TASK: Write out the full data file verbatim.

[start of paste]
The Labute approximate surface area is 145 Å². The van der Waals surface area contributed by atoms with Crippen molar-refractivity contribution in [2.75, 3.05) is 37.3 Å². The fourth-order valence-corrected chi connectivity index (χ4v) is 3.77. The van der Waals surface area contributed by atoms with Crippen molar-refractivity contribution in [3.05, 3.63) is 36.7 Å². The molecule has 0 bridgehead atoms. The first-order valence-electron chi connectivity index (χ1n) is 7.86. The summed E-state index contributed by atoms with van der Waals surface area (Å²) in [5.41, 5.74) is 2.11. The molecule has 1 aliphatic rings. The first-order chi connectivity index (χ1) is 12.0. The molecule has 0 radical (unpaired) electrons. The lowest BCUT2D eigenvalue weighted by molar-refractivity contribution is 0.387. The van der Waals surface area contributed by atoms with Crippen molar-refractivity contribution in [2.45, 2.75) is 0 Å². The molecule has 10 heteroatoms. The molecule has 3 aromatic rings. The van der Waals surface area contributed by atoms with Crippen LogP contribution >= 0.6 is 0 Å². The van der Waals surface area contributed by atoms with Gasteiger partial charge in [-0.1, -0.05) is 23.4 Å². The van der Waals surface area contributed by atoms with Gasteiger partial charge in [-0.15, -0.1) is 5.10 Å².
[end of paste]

The Labute approximate surface area is 145 Å². The van der Waals surface area contributed by atoms with Crippen molar-refractivity contribution in [2.75, 3.05) is 37.3 Å². The fourth-order valence-corrected chi connectivity index (χ4v) is 3.77. The van der Waals surface area contributed by atoms with Crippen molar-refractivity contribution in [3.05, 3.63) is 36.7 Å². The molecule has 0 bridgehead atoms. The first-order valence-electron chi connectivity index (χ1n) is 7.86. The summed E-state index contributed by atoms with van der Waals surface area (Å²) in [5.41, 5.74) is 2.11. The molecule has 1 aliphatic rings. The first-order chi connectivity index (χ1) is 12.0. The molecule has 0 radical (unpaired) electrons. The lowest BCUT2D eigenvalue weighted by molar-refractivity contribution is 0.387. The van der Waals surface area contributed by atoms with Crippen molar-refractivity contribution in [2.45, 2.75) is 0 Å². The molecule has 10 heteroatoms. The molecule has 3 aromatic rings. The van der Waals surface area contributed by atoms with Crippen LogP contribution >= 0.6 is 0 Å². The van der Waals surface area contributed by atoms with Gasteiger partial charge in [-0.1, -0.05) is 23.4 Å². The van der Waals surface area contributed by atoms with Gasteiger partial charge in [-0.15, -0.1) is 5.10 Å².